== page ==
9. The Congress and the federal government are denied the power to establish laws within this state that are repugnant and obtrusive to state law and to the people in this state. They are restrained and confined in authority by the eighteen items as prescribed in Article I, section 8 of the United States Constitution.
10. Congress and the federal government are denied the power to bind the states under foreign statute or case law other than those provisions duly ratified by the Congress as a treaty, so long as the treaty does not violate this state or the United States Constitution.
11. Further, no authority has ever been given to the legislative branch, the executive branch or the judicial branch of the federal government to preempt state legislation.
12. This act serves as a notice and demand to the Congress and the federal government to cease and desist all activities outside the scope of their constitutionally designated powers.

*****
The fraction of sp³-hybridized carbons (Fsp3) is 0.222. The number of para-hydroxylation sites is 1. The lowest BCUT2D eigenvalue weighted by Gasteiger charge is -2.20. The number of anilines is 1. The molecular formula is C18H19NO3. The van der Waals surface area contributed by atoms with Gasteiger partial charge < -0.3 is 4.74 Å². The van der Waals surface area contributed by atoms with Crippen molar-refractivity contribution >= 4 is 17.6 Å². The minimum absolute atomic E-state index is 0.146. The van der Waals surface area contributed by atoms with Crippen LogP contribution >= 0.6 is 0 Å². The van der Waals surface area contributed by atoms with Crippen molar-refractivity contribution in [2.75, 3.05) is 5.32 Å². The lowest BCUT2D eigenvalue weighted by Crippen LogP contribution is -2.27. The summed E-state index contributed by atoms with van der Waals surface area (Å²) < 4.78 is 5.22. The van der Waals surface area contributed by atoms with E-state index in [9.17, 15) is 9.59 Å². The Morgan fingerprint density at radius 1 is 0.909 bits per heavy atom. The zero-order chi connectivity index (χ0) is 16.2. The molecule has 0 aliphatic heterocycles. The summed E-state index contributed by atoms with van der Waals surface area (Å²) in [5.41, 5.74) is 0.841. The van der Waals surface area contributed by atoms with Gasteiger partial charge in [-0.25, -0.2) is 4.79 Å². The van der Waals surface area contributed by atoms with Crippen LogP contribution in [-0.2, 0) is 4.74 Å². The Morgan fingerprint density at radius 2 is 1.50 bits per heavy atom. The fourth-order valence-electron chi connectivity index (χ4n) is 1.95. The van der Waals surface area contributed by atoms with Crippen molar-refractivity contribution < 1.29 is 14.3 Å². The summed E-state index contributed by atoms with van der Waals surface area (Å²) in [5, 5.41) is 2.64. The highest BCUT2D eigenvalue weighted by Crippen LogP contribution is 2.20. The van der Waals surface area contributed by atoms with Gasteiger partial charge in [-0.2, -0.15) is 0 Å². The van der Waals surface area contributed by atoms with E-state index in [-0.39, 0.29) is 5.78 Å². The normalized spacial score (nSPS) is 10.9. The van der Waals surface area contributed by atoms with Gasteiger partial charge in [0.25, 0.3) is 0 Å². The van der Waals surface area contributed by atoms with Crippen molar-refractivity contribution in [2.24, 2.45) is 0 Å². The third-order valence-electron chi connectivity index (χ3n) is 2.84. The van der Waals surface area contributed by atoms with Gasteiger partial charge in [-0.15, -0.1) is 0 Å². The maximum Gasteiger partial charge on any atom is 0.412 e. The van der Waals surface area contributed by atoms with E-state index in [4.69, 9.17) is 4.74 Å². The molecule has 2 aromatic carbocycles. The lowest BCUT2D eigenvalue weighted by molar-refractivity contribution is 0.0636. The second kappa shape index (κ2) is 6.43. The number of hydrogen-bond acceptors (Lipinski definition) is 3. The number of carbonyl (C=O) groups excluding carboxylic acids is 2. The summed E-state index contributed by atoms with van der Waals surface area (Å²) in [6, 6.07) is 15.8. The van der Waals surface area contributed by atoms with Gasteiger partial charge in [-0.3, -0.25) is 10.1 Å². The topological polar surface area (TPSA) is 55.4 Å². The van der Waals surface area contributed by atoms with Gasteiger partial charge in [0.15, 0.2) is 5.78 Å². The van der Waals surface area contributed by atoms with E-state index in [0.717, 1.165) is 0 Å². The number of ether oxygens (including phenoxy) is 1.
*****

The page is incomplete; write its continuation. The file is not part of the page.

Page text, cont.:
To the extent that this act is merely an effort by the State of Arizona to express its displeasure with Congressional overreach under Article I, Section 8 of the Constitution, it isn’t necesarilly objectionable, and its not much different from the Virginia and Kentucky Resolutions penned by Thomas Jefferson and James Madison in response to The Alien and Sedition Acts in 1798. Where the effort falls apart, though, is that the authors of the Act clearly don’t just view this is a “petition” to Congress, but as an argument that the states have some kind of legal authority to nullify Federal Law.
This is an argument that James Madison explicitly rejected at the time he was helping draft the Resolutions: